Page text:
For retailers, an effectively unique media network should incorporate the qualities that already make them successful.
By Courtney Crossley, The Mars Agency
The retail media marketplace is becoming increasingly crowded as secondary and even ancillary retailers launch networks in a bid to improve margins by capturing ad dollars.
Those ad dollars are not increasing along with the marketplace, however, which means that there are more networks competing for pieces of a pie that isn’t growing to meet the demand. That has brand marketers working hard to determine where they should best allocate their budgets, and networks working even harder to differentiate themselves from the growing competitive pool.
But when they start thinking about what they can bring to the market that’s unique, that will differentiate them from the competition, retailers should take their retail media offering out of the equation and first identify the unique value they already provide, the foothold they’ve established that has had brands wanting to partner and shoppers coming to their stores all along. After making that determination, retailers can then take the steps necessary to make sure their retail media networks deliver on those values.
When it comes to retailer differentiation, The Mars Agency always looks at three foundational areas:
1. Audience: One thing a retailer can always bring into the conversation is their unique shopper base, the audience they can provide advertisers as they’re looking to invest. Who are the unique shoppers that are coming to your stores rather than the competitor’s to find the brands they love?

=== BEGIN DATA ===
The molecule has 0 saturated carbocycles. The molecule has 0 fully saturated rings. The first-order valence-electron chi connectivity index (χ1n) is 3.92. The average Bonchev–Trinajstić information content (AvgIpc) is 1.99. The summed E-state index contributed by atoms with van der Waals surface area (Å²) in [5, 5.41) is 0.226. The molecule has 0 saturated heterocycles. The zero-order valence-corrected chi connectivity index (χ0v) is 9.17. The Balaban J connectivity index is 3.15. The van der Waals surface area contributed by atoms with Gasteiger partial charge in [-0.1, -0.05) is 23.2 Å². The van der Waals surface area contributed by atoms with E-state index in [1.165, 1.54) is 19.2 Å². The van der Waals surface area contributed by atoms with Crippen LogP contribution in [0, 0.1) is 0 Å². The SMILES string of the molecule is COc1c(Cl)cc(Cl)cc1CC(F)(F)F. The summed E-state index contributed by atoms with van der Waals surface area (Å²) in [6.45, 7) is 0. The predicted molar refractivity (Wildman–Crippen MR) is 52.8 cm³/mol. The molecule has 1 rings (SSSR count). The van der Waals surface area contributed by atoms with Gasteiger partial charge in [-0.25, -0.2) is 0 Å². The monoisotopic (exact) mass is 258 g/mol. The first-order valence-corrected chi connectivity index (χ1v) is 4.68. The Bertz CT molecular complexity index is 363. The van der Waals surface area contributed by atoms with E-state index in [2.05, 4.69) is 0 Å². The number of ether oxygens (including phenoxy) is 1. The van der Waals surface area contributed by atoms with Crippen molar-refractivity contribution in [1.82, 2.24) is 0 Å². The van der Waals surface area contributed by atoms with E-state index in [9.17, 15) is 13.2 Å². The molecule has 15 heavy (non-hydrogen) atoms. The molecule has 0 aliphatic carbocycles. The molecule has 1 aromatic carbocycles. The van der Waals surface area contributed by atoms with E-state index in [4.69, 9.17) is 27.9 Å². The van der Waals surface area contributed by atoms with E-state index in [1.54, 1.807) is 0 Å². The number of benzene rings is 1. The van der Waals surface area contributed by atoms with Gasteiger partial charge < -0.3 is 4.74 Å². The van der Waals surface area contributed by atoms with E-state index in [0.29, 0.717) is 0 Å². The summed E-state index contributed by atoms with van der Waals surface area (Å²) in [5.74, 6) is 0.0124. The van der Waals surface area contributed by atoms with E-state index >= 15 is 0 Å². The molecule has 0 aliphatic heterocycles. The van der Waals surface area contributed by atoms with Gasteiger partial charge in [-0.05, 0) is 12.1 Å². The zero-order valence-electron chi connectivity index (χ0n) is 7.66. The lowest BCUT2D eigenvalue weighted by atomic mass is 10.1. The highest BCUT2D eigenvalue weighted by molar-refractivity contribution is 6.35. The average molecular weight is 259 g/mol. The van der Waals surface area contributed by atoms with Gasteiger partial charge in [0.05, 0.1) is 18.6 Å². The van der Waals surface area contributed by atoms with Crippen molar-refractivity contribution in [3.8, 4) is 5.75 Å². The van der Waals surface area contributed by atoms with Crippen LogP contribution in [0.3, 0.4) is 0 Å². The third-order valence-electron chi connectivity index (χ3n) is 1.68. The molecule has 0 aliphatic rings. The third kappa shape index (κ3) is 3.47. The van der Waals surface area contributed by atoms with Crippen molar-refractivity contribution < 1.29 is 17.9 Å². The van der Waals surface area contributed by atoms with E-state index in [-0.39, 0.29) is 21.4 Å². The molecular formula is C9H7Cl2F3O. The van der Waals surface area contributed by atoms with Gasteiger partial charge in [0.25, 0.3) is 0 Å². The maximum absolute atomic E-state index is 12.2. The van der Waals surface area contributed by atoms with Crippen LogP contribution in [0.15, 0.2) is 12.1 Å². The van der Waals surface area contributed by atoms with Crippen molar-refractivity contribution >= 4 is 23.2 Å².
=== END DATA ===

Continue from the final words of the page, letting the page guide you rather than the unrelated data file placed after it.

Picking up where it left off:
But to make their audience appealing to advertisers, retailers must deliver the right level of granularity in their data and the ability to target these shoppers across a strong catalog of media offerings. Offering 30 different kinds of media but only targeting at a top-line — brand buyers, or maybe brand switchers, say — doesn’t really help advertisers deliver against the customized goals they’re bringing to the retail media space these days.
2. Reporting: Once they’ve developed a great ability to target their unique audience at granular levels, retailers then need to report to the right level of detail to help advertisers answer all the questions they’ll have to understand the full impact of their media investment.
3. The Shopper Experience: The last factor is the quality of the shopper experience. This unique shopper base is coming to their stores for particular reasons. Is the retailer giving them a digital experience that’s familiar and supports what they’ve come to expect in the store environment?
Getting this right involves a lot of small actions, everything from the way display ads appear on the home page to the look and feel of content on product detail pages — does it offer a similar experience to the way those brands are positioned in stores?
There are other ways for networks to differentiate. One is the way in which retailers consider, and respond to, the needs of their brand partners, as Andy Howard, my colleague at The Mars Agency, always points out. Another is the exclusive technology partnerships you establish to make your tools best in class, he notes.
And, of course, there is performance. It is well-known fact that brands are comparing performance across retailers — as they should. It doesn’t matter how unique and differentiated the network is if it’s not delivering real — and accurately measurable — business results. But for us, the question isn’t how a retail media network can differentiate itself, but how the retailer can continue to deliver the unique foothold it has already established through the network. The apple shouldn’t fall far from the tree.
For more retail media insights, read The Mars Agency’s Retail Media Report Card.
About the Author
Courtney Crossley is Vice President of Commerce Media for The Mars Agency, where she develops holistic, business-led strategies across all client touch points with the goal of driving top-line results. She brings a wealth of end-to-end experience from prior roles at Kroger Precision Marketing, where she helped brands better connect with shoppers, and at Google, where she advised c-suite leaders across a diversified client portfolio on adopting a digital mindset. Reach her at [email protected].